Participant-observation suggests that by immersing oneself in the subject being studied, a researcher is presumed to gain understanding of the subject. In paranormal research, a participant-observer study might consist of a researcher visiting a place where alleged paranormal activity is said to occur and recording observations while there. Participation levels may vary. In studying a supposedly haunted location, for example, the researcher may conduct a séance or participate in other activities said to cause paranormal activity.
Criticisms of participant-observation as a data-gathering technique are similar to criticisms of other approaches to the paranormal, but also include an increased threat to the objectivity of the researcher, unsystematic gathering of data, reliance on subjective measurement, and possible observer effects (observation may distort the observed behavior). Specific data gathering methods, such as recording EMF readings at haunted locations have their own criticisms beyond those attributed to the participant-observation approach itself.
The participant-observer approach to the paranormal has gained increased visibility and popularity through reality-based television shows like Ghost Hunters, and the formation of independent ghost hunting groups which advocate immersive research at alleged paranormal locations. One popular website for ghost hunting enthusiasts lists over 300 of these organizations throughout the United States and the United Kingdom.
The debunking approach is a response to claims of paranormal phenomena, and consists of finding a "normal" explanation instead of a paranormal one to account for the claims. The basis for this approach is Occam's razor, which suggests that the simplest solution is the best one. Since standard scientific models generally predict what can be expected in the natural world, the debunking approach presumes that what appears to be paranormal is necessarily a misinterpretation of natural phenomena, rather than an actual anomalous phenomenon. In contrast to the scientific position, which requires claims to be proven, the debunking approach actively seeks to disprove the claims.
The Committee for Skeptical Inquiry, formerly the Committee for the Scientific Investigation of Claims of the Paranormal (CSICOP), is an organisation that aims to publicise the skeptical approach. It carries out investigations aimed at debunking paranormal reports, and publishes its results in its journal the Skeptical Inquirer.
Former stage magician, James Randi, is a well-known debunker of paranormal claims and a prominent member of CSICOP. As a debunker with a background in illusion, Randi feels that the simplest explanation for those claiming paranormal abilities is trickery, illustrated by demonstrating that the spoon bending abilities of psychic Uri Geller can easily be duplicated by trained magicians. He is also the founder of the James Randi Educational Foundation and its famous million dollar challenge offering a prize of US $1,000,000 to anyone who can demonstrate evidence of any paranormal, supernatural or occult power or event, under test conditions agreed to by both parties.
An alternative to debunking is found in the field of anomalistics. Anomalistics differs from debunking in that debunking works on the premise that something is either a misidentified instance of something known to science, or that it is a hoax, while anomalistics works on the premise that something may be either of the above, or something that can be rationalized using an as yet unexplored avenue of science.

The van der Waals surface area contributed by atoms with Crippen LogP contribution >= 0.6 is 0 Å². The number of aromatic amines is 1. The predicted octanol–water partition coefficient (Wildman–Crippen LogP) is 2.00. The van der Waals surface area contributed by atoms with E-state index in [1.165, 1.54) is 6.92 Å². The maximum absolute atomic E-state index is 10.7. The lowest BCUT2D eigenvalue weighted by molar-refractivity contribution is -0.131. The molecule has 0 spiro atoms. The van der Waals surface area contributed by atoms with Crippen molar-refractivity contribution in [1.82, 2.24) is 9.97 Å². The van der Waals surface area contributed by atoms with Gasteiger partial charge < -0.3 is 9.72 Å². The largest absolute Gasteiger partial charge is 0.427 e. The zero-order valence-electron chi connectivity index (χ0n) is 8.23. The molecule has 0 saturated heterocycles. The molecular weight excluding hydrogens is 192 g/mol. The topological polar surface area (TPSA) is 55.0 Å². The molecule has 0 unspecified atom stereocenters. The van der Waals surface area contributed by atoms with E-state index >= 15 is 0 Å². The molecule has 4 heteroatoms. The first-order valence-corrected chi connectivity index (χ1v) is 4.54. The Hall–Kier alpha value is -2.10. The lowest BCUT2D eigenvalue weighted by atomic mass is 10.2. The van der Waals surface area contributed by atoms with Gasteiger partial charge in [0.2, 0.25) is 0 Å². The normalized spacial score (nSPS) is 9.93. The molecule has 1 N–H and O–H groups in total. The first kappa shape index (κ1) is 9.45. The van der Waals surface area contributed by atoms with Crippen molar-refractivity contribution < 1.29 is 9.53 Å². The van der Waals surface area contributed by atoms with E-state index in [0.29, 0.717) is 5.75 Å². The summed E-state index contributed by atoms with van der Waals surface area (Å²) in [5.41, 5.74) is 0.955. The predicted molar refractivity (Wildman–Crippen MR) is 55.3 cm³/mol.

While the validity of the existence of paranormal phenomena is controversial and debated passionately by both proponents of the paranormal and by skeptics, surveys are useful in determining the beliefs of people in regards to paranormal phenomena. These opinions, while not constituting scientific evidence for or against, may give an indication of the mindset of a certain portion of the population (at least among those who answered the polls).
One such survey of the beliefs of the general United States population regarding paranormal topics was conducted by the Gallup Organization in 2005. The survey found that 73 percent of those polled believed in at least one of the ten paranormal items presented in the survey. The ten items included in the survey were: Extrasensory perception (41% held this belief), haunted houses (37%), ghosts (32%), telepathy (31%), clairvoyance (26%), astrology (25%), communication with the dead (21%), witches (21%), reincarnation (20%), and channeling spiritual entities (9%). These items were selected as they "require the belief that humans have more than the 'normal' five senses." Only one percent of respondents believed in all ten items.
Another survey conducted in 2006 by researchers from Australia's Monash University sought to determine what types of phenomena people claim to have experienced and the effects these experiences have had on their lives. The study was conducted as an online survey with over 2,000 respondents from around the world participating. The results revealed that around 70% of the respondents believe to have had an unexplained paranormal event that changed their life, mostly in a positive way. About 70% also claimed to have seen, heard, or been touched by an animal or person that they knew was not there; 80% have reported having a premonition, and almost 50% stated they recalled a previous life.
Polls were conducted by Bryan Farha at Oklahoma City University and Gary Steward of the University of Central Oklahoma in 2006, and compared to the results of a Gallup poll in 2001. They found fairly consistent results.
|belief||not sure||belief||not sure|
|ghosts/spirits of the dead||39||27||38||17|
|extraterrestrials visited Earth in the past||17||34||33||27|
|clairvoyance and prophecy||24||33||32||23|
|communication with the dead||16||29||28||26|
Other surveys by different organizations at different times have found very similar results. A 2001 Gallup Poll found that the general public embraced the following: 54% of people believed in psychic/spiritual healing, 42% believed in haunted houses, 41% believed in satanic possession, 36% in telepathy, 25% in reincarnation, and 15% in channeling. A survey by Jeffrey S. Levin, associate professor at Eastern Virginia Medical School, Norfolk found that over 2/3 of the U.S. population reported having at least one mystical experience.